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Home File Server (how fast can you serve files?)

  • Internet Service Providers
  • File Server
  • Networking
Last response: in Networking
July 5, 2007 4:59:16 PM

Okay... I am interested in setting up a home file server to host files for my clients. I was hoping to be able to serve these files at speeds of at least 3Mbps, and hopefully 6-8Mbps.

After calling numerous ISPs and inquiring about ALL levels of service, including "dedicated internet lines", DSL, Cable, DS-n, OC-n etc. etc. I have been told that the absolute maximum upload speed that I can achieve is 1Mbps. I spoke with many different levels of customer service, sales and tech support.. and even a guy in some back room who was supposed to "really know how the network works." Also, when I spoke with these representatives, I did not tell them my location. I asked them to just assume I lived in an area where their fastest services are offered and what those services are.

They finally said that if I want higher speeds I have to purchases a hosting solution from them. This is exactly what I am trying to avoid... I would rather not have to wait 2 hours to upload my 250MB file to their servers. I just want to save the files locally to a file server located in my home office, and make those files available at high speeds to my clients.

Maybe I don't really know anything about how internet connections work.. but I thought it was possible to purchase higher upload speeds for a business.

Based on what I was told by the service representatives, I'm lead to believe that every single website on the internet is hosted by an ISP. So apparently Tom's Hardware and Digg and CNN and Slashdot upload their files at 1Mbps to their ISP, who then in turn hosts the files at higher speeds? I don't think so...

So how do I get faster upload speeds piped into my home? What kind of service should I be asking about? I know fiber would really help... but fiber is not offered where I live.

How does one get the type of service I am looking for?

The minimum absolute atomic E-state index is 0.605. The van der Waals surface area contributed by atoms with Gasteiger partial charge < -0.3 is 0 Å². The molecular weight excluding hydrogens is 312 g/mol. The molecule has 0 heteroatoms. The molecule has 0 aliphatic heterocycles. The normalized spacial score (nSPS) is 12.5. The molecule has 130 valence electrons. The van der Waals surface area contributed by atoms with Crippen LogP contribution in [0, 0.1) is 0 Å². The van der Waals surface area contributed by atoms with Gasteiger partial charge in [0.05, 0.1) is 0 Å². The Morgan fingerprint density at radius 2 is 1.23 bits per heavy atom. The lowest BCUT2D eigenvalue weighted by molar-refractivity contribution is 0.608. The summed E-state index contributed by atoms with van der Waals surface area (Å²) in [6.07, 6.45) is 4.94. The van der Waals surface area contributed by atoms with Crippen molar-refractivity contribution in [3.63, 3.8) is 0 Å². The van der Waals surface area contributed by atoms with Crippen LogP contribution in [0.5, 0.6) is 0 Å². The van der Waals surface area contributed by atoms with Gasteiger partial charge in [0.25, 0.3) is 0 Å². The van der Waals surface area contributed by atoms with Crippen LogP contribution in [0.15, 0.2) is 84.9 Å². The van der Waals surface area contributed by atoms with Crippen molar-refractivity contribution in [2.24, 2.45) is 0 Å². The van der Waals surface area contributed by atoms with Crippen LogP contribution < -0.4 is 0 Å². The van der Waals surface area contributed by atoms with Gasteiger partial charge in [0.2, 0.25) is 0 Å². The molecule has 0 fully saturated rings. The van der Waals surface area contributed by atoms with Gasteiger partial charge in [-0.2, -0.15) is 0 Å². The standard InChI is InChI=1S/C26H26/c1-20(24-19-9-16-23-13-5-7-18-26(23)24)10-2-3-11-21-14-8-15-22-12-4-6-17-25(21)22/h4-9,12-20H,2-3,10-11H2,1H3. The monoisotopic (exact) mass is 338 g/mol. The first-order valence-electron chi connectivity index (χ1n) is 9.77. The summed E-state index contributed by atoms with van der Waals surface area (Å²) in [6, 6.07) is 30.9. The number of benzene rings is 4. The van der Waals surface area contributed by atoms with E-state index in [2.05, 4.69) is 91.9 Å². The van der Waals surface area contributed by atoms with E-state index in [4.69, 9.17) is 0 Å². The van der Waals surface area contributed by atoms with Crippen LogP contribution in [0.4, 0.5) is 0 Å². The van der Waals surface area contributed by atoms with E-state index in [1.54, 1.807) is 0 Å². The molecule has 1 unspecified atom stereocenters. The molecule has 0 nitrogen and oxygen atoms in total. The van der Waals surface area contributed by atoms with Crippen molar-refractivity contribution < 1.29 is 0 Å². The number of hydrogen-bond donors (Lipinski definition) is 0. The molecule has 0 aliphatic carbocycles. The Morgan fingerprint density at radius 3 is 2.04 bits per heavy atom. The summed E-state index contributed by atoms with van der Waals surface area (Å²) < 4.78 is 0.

More about : home file server fast serve files

July 11, 2007 8:15:00 PM

A T1 costs around $600-$800 a month and it 1.54MB both ways.

Cable/DSL might be 7MB up, heavily restricted down to 785Kb or so.

They don't want you hosting from home because of the sheer amount of bandwidth being used.

If you want to host from home, you basically have to purchase a hosting system where they'll bring in a T1 or T3 and dedicate the speed to you. You can purchase portions of the T1 and T3 in order to gain those speeds you're looking for.

Places pay heavily for these services. Its not something you'll get cheap.
January 15, 2009 6:53:00 AM

Unfortunately Riser is dead right.

I was looking at doing something similar but only on a personal basis. At the moment I pay about £30 pm for an ADSL2+ connection, and even though Im quite some distance from my exchange I get roughly 3Mbps down and 1Mbps up which is reasonable.

If you were say 1km from the Exchange with a service similar to mine you may be able to get 24Mbps down and 2.5Mbps upload for say £60-£70

Try speaking to Cerberus Networks, thats my ISP they focus on business lines. You might even want to consider Bonded ADSL or SDSL, which basically combines 2 or more ADSL/SDSL lines together (eg 3x 1Mbps uploads = 3Mbps) its expensive but not as expensive as Leased lines etc.
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January 15, 2009 8:39:50 PM


If you were say 1km from the Exchange with a service similar to mine you may be able to get 24Mbps down and 2.5Mbps upload for say £60-£70

Actually £21.50 with Be Internet.

But anyway some have policies saying you can't use them for hosting and even if you can you'd want to load balance (or bond) a few lines for reliability and speed and by the time you add all that together it can be quite costly.
January 30, 2009 9:40:13 AM

Devastator_uk said:
Actually £21.50 with Be Internet.

My connection is actually with Be but I have a business line contract and they are usually mroe expensive as they do not apply restrictions as not allowing web hosting etc.